My wife, a Mexican immigrant herself, was particularly impressed with Noelia, who chose to write about her picture entitled “Standing Alone, but Tall,” of a woman facing away from the camera, standing on a basketball court and looking in the direction of a hardware store. Noelia asks us to consider what the woman might be thinking about and where she might have been prior to that moment. Then she provides a philosophical statement on what it means to “stand tall,” equating it to not giving up, especially when the world seems to be against you.
I would say that the most heart-breaking photo, for me at least, was one shared by Adriana, who took a picture of her mother’s feet hanging off the side of her bed, with one sandal still on, the other on the floor. On the image she writes: “Single mother of 3. So tired she doesn’t even want to take her shoes off.”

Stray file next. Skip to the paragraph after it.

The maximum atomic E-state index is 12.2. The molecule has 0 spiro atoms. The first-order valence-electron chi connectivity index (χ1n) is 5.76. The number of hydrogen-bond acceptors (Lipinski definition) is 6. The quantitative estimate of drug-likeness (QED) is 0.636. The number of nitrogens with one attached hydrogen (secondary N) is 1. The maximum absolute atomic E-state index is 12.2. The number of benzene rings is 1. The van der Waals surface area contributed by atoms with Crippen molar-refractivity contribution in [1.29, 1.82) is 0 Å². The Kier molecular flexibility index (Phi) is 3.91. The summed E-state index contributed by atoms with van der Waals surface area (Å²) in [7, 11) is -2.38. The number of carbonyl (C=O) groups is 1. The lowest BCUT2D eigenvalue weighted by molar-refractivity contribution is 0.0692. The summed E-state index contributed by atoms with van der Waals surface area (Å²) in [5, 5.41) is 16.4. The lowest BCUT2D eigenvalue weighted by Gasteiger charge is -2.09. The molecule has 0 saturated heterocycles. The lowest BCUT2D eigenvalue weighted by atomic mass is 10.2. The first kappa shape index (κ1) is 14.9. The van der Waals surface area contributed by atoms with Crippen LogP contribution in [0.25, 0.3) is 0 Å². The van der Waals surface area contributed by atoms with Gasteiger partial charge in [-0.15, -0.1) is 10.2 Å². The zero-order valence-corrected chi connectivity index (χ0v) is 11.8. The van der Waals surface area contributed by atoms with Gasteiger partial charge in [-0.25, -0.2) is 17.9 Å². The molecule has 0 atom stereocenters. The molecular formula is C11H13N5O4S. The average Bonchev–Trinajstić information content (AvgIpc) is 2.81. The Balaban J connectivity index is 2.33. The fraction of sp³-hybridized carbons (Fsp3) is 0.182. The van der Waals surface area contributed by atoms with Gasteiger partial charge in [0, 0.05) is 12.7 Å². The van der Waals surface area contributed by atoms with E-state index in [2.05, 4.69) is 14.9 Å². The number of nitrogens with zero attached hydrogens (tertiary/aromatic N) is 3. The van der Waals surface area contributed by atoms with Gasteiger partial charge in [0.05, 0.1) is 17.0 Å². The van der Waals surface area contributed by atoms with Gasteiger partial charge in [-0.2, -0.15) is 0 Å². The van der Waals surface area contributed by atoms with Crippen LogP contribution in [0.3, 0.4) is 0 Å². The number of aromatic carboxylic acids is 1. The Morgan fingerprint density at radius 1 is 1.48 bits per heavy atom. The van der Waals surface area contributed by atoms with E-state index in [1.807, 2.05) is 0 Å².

While the stories of these young artists are sometimes difficult to hear, it is so important that we pay attention to their realities. I think one who takes the time to look at their pictures and read their essays will walk away wanting to do more to help refugee communities, who are often ignored, even if we walk past them every day on the street. “Daily Life…” gives us good first steps to do something: listen and learn. As I listened to them and learned about their lives, I thought about my own students at Western Illinois University. Probably half of my students in upper division classes are heritage speakers of Spanish, and most of them are from the Chicago area. They have similar backgrounds and unique stories to tell. Ewald’s work reminds me that I need to dialogue with them even more and create an environment that helps them to develop the tools they need to empower themselves to change the world, quite literally.